allocation. There was simply temporary permission for some.

Michael VE2BVW
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Old June 5th 07, 01:58 AM posted to rec.radio.amateur.policy
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Posts: 1,554
Default Canadian Amateur Experimenters Losing Frequencies...

On Jun 3, 11:14 pm, (Michael Black) wrote:
) writes:
On Sat, 02 Jun 2007 05:58:06 -0700,
wrote:


SB SPCL @ ARL $ARLX002
ARLX002 Canada Ending 136 kHz and 5 MHz Special Authorizations


ZCZC AX02
QST de W1AW
Special Bulletin 2 ARLX002
From ARRL Headquarters
Newington CT May 30, 2007
To all radio amateurs


SB SPCL ARL ARLX002
ARLX002 Canada Ending 136 kHz and 5 MHz Special Authorizations


In accordance with an agreement between Radio Amateurs of Canada
(RAC) and Industry Canada, that country's telecommunications
regulatory agency, special authorizations allowing some Canadian
radio amateurs to conduct experiments at 136 kHz and 5 MHz will
terminate June 30. "These experiments have had, as one objective,
the provision of data that would support the objectives of RAC and
the IARU for possible new allocations to the Amateur Service at
these frequencies," the RAC said.


Future special authorizations will depend on the outcomes of World
Radiocommunication Conference 2007 (WRC-07), which gets under way
October 22, the RAC added. New worldwide, secondary amateur
allocations at 135.7 to 137.8 kHz and in the 5 MHz range are up for
possible consideration at WRC-07.


RAC Newfoundland-Labrador Section Manager Joe Craig, VO1NA,
described some of his LF experiences in "The Transatlantic on 2200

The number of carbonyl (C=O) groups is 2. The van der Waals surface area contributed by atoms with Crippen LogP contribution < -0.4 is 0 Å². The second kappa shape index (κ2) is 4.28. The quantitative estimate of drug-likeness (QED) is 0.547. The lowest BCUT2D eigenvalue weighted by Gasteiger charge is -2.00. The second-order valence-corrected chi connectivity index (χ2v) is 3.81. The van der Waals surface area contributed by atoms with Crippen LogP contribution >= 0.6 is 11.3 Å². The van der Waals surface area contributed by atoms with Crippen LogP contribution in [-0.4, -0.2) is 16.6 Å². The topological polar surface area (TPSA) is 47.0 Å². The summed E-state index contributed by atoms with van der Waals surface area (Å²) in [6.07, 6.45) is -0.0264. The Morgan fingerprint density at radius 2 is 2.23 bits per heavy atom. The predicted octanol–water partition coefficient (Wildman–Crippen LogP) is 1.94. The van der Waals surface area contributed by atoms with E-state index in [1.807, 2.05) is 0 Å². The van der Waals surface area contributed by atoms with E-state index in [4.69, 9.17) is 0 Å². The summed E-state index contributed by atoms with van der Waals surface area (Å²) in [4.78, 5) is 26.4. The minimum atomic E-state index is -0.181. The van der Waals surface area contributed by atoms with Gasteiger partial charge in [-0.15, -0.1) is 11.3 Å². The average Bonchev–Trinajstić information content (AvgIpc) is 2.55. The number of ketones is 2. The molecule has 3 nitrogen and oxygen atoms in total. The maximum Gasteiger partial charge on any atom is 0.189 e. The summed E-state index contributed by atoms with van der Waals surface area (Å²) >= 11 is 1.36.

Meters," that appeared in July 2005 issue of QST. Craig also has
been in the forefront of 60 meter experimentation in Canada through
the Marconi Radio Club of Newfoundland. In 2003, club station VO1MRC
worked N1RL in Massachusetts for the first Canada-US two-way amateur
contact on 60 meters. There's more information on the VO1MRC 5 MHz
Experiment Web pages at,http://www.ucs.mun.ca/~jcraig/5megex.html.
NNNN
/EX

sad to see em lose freqs but who knows what the future hold for em


If you'd actually read the thing, a little hard when you spend so
much time spewing, you'd see that "they" haven't lost anything.


I actually read the thing; carefully. I even traced underneath the
words with my finger and my lips moved as I read the thing. Is that
careful enough for you?

It was temporary permission, to test the waters, presumably to get
a handle on whether or not they are suitable for a real allocation.


Indeed. And now that permission is gone. Kind of like the USA
"testing" 500 KHz. Except ours isn't gone.

SSTV was only allowed by special permission in the early days when
Copthorne McDonald got things started in the late fifties. It
wasn't until the late sixties that it became available to all, albeit
those with enough license privilege. But if the temporary work
hadn't been done, then the long term permission likely would have
never happened.


Tell Cop I said "hi."

There is not now, nor was there ever (except maybe in the very very early
days of radio) a 136KHz allocation in Canada, and neither is there a 5MHz
allocation. There was simply temporary permission for some.

Michael VE2BVW


The UK has 5 MHz. How come you'se guys don't have 5 MHz?